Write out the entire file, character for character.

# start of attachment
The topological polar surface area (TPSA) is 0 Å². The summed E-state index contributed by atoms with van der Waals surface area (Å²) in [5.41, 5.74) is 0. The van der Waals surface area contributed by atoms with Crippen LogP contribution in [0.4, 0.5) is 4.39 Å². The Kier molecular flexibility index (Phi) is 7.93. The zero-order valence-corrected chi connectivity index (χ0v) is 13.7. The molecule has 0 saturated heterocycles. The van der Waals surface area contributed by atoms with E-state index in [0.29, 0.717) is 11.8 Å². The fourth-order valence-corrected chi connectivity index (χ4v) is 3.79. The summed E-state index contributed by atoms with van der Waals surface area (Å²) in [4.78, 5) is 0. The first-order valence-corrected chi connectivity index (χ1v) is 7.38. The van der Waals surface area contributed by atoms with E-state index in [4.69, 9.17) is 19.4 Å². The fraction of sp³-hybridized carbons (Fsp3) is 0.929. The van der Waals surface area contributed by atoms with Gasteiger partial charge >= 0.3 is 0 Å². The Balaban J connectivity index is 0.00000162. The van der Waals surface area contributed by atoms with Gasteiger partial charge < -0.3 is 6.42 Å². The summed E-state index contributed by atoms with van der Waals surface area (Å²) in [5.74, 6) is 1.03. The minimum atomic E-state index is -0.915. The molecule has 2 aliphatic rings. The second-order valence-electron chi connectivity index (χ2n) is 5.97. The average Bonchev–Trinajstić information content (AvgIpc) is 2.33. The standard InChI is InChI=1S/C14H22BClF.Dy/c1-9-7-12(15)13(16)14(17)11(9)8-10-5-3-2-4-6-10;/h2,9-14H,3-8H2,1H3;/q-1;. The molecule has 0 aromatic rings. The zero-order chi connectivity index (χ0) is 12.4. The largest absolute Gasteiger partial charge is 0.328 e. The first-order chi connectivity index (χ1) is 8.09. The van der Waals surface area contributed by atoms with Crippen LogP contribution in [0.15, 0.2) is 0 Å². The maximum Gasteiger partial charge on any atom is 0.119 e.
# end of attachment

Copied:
The topological polar surface area (TPSA) is 0 Å². The summed E-state index contributed by atoms with van der Waals surface area (Å²) in [5.41, 5.74) is 0. The van der Waals surface area contributed by atoms with Crippen LogP contribution in [0.4, 0.5) is 4.39 Å². The Kier molecular flexibility index (Phi) is 7.93. The zero-order valence-corrected chi connectivity index (χ0v) is 13.7. The molecule has 0 saturated heterocycles. The van der Waals surface area contributed by atoms with E-state index in [0.29, 0.717) is 11.8 Å². The fourth-order valence-corrected chi connectivity index (χ4v) is 3.79. The summed E-state index contributed by atoms with van der Waals surface area (Å²) in [4.78, 5) is 0. The first-order valence-corrected chi connectivity index (χ1v) is 7.38. The van der Waals surface area contributed by atoms with E-state index in [4.69, 9.17) is 19.4 Å². The fraction of sp³-hybridized carbons (Fsp3) is 0.929. The van der Waals surface area contributed by atoms with Gasteiger partial charge >= 0.3 is 0 Å². The Balaban J connectivity index is 0.00000162. The van der Waals surface area contributed by atoms with Gasteiger partial charge < -0.3 is 6.42 Å². The summed E-state index contributed by atoms with van der Waals surface area (Å²) in [5.74, 6) is 1.03. The minimum atomic E-state index is -0.915. The molecule has 2 aliphatic rings. The second-order valence-electron chi connectivity index (χ2n) is 5.97. The average Bonchev–Trinajstić information content (AvgIpc) is 2.33. The standard InChI is InChI=1S/C14H22BClF.Dy/c1-9-7-12(15)13(16)14(17)11(9)8-10-5-3-2-4-6-10;/h2,9-14H,3-8H2,1H3;/q-1;. The molecule has 0 aromatic rings. The zero-order chi connectivity index (χ0) is 12.4. The largest absolute Gasteiger partial charge is 0.328 e. The first-order chi connectivity index (χ1) is 8.09. The van der Waals surface area contributed by atoms with Crippen LogP contribution in [0.15, 0.2) is 0 Å². The maximum Gasteiger partial charge on any atom is 0.119 e.